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It's the sober life for me 

Wednesday, Apr 19 2006
I need to come clean about something, gentle reader. I haven't been drinking. I'm not supposed to imbibe because I had surgery, and I run the risk of coma or death if I take a swig. It's sort of like Buffy the Vampire Slayer when Spike had that chip in his head that would give him convulsions of pain if he did anything violent.

Reading this column every week, astute souls have probably wondered to themselves, "Hmm, do that bitch be a dypso? A rummy? A vodka achiever?" The answer is I'm not sure. I certainly know how to surround myself with alcoholics. Aside from several friends, my father was an alcoholic, as well as myriad great aunts. Certain pals of mine know that if they invite me to their birthday party and throw in someone else goofy — like Incredibly Strange Wrestling's El Homo Loco — the both of us will consume drinks and try to pull each other's pants down when ABBA comes on the stereo. Then there was the time that I interpreted the soundtrack to Night at the Roxbury through sign-language. Or — and this was wacky! — I threw up all over my friend's photo album.

So I can be a lot of fun. Trouble is, now that I am sober all the time, I don't think I'm much fun anymore. It's like that Friends episode where Monica is dating "Fun Bobby." Then "Fun Bobby" stops drinking and he's super borewad.

Case in point: This week I decided to go to the 540 Club on Clement in my favorite neighborhood, the inner Richmond. This is the kind of place that you can walk into without knowing a soul and strike up a great conversation. It's probably most well-known for its yearly Catholic School Karaoke extravaganza, and also for its jukebox, which is large and in charge. The bartenders are incredibly friendly and the patronage is probably the most diverse of any place in the city — everyone from nerds to aging Bettie Pagers to metal guys to blue collar workers to freshly minted hipsters.

I went alone because I knew I would have some interesting interactions. Actually I wasn't entirely alone because I took my dog Sid. The 540 loves doggies and has biscuits for them. The joint is comfy and DIY, with curtains along the walls and a long bar with stools. There is a smoking porch at the entrance, and it's one of the few bars in the city where you can sit and drink outside, cafe style.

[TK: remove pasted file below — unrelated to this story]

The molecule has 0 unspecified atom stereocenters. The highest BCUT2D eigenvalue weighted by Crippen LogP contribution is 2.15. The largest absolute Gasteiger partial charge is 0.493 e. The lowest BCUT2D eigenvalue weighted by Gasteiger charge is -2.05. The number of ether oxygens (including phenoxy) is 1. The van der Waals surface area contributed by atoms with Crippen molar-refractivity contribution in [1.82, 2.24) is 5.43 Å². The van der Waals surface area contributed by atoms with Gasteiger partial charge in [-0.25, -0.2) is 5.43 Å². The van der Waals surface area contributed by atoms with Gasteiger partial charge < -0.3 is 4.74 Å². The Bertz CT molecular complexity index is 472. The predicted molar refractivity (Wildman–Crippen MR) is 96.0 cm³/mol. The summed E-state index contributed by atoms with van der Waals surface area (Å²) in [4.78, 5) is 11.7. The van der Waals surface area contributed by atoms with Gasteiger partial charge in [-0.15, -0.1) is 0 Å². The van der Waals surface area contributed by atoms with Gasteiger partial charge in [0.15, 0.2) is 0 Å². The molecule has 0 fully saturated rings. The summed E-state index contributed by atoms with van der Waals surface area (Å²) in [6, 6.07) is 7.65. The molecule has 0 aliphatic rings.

I ordered a bottled water and settled in for some serious mingling. Then a Mercury Rev song came on and I decided to stare into space and listen to it. Then a Neil Young track came on and I decided to pet my dog to the beat. Then an infomercial came on the TV and I decided to actually watch one for a change. Long story short: I am incredibly antisocial when I am sober. Several people came over to inquire about Sid and pet her, and I gave them a cursory smile and then continued back to my space bubble. Even when the guy who looked like Othello came and sat next to me I avoided eye contact. Usually I would have struck up a convo and then analyzed it here by deconstructing the black/white themes in the play, you know? Sigh.

All of this concerns me. Lately when I have been at a party I feel like a balloon that is slowly deflating, like that Everwood episode where Ephram sneaks out to go to that party in the woods and Amy disses him bigtime. Someone will be talking to me, and the entire time I'm wondering if my face looks interested enough or if I have responded with "Oh yeahs?" at the right time. I even rented a beach house with some friends a week ago and found myself escaping to my room a lot to be alone. The moral of this tale is, I am a solitary person who can pull out gregariousness when necessary or when I've have had some booze. When I'm left to my body's own chemical reactions, I'm a loner at heart.

Here's the weird thing. I am so fucking happy right now. I wake up giddy and go to bed content. I told the frumpy toll-taker that I loved her new haircut. I have been writing thank-you notes to people. I actually picked up tax forms at the post office in an attempt to file. I am listening to post-Rumours Fleetwood Mac albums. I'm living, dammit!

After I had made my way through three bottles of water and about 30 songs on the jukebox (still not getting to the ones I programmed) I decided to take my leave and walk a bit with Sid. I love the Richmond because it is truly the most varied neighborhood in SF. It's old-school San Francisco mixed with contempo mixed with immigrants mixed with foodies mixed with working class. And it's quiet. I really, really like peace and quiet these days.

Driving down Van Ness on my way home I saw something rather odd. At first I thought it was some weird cult sect. The bus to my right was full of women in white head scarves. They weren't Muslims. Some of them were wearing bonnets like the Amish. All of them were standing up and holding onto the handrails. One of the women had some blue bands on her headpiece thingie, like Mother Theresa, and then I figured out what they were: nuns. One even had prayer beads cascading out of her fist. It was ironic, I remember, because I was listening to Poison's "Talk Dirty To Me" at the time. In retrospect, I suppose any rock music is ironic when you are looking at busload of nuns.

"Wow," I thought. "People still want to be nuns." Then I stopped and realized that maybe being a nun would actually be really cool. Plenty of alone time, out of the fashion rat race, sensible shoes, free housing for life.

OK, so yeah, I really need to start drinking again.

About The Author

Katy St. Clair

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